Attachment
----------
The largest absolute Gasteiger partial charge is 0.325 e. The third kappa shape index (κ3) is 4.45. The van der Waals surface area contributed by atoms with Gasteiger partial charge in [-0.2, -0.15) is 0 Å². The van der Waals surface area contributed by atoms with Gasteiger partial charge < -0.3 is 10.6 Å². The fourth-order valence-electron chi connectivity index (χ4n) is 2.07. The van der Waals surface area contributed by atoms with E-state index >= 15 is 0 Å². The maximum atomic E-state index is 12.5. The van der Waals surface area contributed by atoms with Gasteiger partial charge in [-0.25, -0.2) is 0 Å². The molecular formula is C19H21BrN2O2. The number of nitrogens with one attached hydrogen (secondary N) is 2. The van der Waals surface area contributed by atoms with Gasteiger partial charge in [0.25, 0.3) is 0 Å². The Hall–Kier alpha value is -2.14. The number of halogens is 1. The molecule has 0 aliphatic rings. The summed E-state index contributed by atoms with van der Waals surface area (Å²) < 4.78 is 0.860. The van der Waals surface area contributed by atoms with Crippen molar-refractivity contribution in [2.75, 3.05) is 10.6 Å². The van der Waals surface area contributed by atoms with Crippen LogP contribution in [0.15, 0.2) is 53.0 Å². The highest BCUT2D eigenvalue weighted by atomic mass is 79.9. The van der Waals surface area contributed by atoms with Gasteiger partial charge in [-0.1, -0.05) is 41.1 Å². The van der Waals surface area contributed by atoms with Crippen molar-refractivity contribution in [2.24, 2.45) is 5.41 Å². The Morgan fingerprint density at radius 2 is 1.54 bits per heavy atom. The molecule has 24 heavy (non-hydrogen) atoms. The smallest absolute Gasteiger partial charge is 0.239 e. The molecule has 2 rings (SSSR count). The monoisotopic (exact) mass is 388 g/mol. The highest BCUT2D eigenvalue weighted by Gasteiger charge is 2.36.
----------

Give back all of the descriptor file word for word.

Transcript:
The largest absolute Gasteiger partial charge is 0.325 e. The third kappa shape index (κ3) is 4.45. The van der Waals surface area contributed by atoms with Gasteiger partial charge in [-0.2, -0.15) is 0 Å². The van der Waals surface area contributed by atoms with Gasteiger partial charge < -0.3 is 10.6 Å². The fourth-order valence-electron chi connectivity index (χ4n) is 2.07. The van der Waals surface area contributed by atoms with E-state index >= 15 is 0 Å². The maximum atomic E-state index is 12.5. The van der Waals surface area contributed by atoms with Gasteiger partial charge in [-0.25, -0.2) is 0 Å². The molecular formula is C19H21BrN2O2. The number of nitrogens with one attached hydrogen (secondary N) is 2. The van der Waals surface area contributed by atoms with Gasteiger partial charge in [0.25, 0.3) is 0 Å². The Hall–Kier alpha value is -2.14. The number of halogens is 1. The molecule has 0 aliphatic rings. The summed E-state index contributed by atoms with van der Waals surface area (Å²) < 4.78 is 0.860. The van der Waals surface area contributed by atoms with Crippen molar-refractivity contribution in [2.75, 3.05) is 10.6 Å². The van der Waals surface area contributed by atoms with Crippen LogP contribution in [0.15, 0.2) is 53.0 Å². The highest BCUT2D eigenvalue weighted by atomic mass is 79.9. The van der Waals surface area contributed by atoms with Gasteiger partial charge in [-0.1, -0.05) is 41.1 Å². The van der Waals surface area contributed by atoms with Crippen molar-refractivity contribution in [2.24, 2.45) is 5.41 Å². The Morgan fingerprint density at radius 2 is 1.54 bits per heavy atom. The molecule has 24 heavy (non-hydrogen) atoms. The smallest absolute Gasteiger partial charge is 0.239 e. The molecule has 2 rings (SSSR count). The monoisotopic (exact) mass is 388 g/mol. The highest BCUT2D eigenvalue weighted by Gasteiger charge is 2.36.